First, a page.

US Defence Secretary Lloyd Austin has made an unannounced visit to Afghanistan, weeks before a planned withdrawal of all remaining US troops.
After meeting President Ashraf Ghani in Kabul, he called for a responsible end to the war but would not say whether the deadline would be met.
Mr Austin said the focus should be on reducing high levels of violence to allow a negotiated end to the conflict.
The pullout was agreed with the Taliban by the Trump administration last year.
But there are questions over whether the insurgents have kept their pledge to negotiate with the Afghan government.
New US President Joe Biden has said the 1 May deadline would be tough to meet, prompting warnings of “consequences” from the Taliban.
Mr Austin is the first member of Mr Biden’s cabinet to visit Afghanistan. He flew into Kabul on Sunday at the end of a brief tour of Asia.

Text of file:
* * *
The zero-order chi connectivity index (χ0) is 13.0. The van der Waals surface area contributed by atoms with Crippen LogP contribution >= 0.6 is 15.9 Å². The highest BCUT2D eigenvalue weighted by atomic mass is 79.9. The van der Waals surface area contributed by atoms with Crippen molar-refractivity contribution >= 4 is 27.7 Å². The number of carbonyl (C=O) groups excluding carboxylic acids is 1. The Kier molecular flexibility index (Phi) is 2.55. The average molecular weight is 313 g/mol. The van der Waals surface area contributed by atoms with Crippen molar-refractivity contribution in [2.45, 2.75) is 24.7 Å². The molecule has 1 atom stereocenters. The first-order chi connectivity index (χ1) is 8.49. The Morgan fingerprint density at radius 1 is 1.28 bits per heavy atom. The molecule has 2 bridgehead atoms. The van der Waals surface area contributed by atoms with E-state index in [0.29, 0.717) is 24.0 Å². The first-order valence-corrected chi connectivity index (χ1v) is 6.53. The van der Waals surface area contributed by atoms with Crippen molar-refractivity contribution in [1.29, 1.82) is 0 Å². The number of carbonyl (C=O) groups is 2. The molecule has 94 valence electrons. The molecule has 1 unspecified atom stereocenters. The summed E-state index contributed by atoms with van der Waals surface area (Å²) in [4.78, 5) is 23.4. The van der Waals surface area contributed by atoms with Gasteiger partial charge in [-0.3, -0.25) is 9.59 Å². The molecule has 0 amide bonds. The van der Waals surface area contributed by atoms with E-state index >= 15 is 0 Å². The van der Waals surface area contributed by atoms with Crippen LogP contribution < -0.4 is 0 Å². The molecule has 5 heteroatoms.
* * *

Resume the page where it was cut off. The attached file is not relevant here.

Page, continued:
Speaking to journalists, Mr Austin would not say whether the Taliban had met their obligations under the recent deal.
“It’s obvious that the level of violence remains pretty high in the country,” he said, quoted by the New York Times.
“We’d really like to see that violence come down, and I think if it does come down it can begin to set the conditions for some really fruitful diplomatic work.”
There are fears that if foreign militaries withdraw before a lasting agreement is reached, the Taliban might return to power.
The US says it has some 2,500 troops still in Afghanistan.
What was the US-Taliban deal?
The Trump administration made withdrawing troops from Afghanistan a priority.
The deal signed in February 2020 said that the US and its Nato allies would withdraw all troops in 14 months if the Taliban upheld its promises, including not allowing al-Qaeda or other militants to operate in areas it controlled, and proceeding with national peace talks.
Although the Taliban, a hard-line Islamist movement, stopped attacks on international forces as part of the historic agreement, it has continued to fight the Afghan government.
As a condition of starting negotiations with the Afghan government, the Taliban also demanded that thousands of their men be released in a prisoner swap.
Direct talks then began Doha in September 2020, but a breakthrough has still not been reached.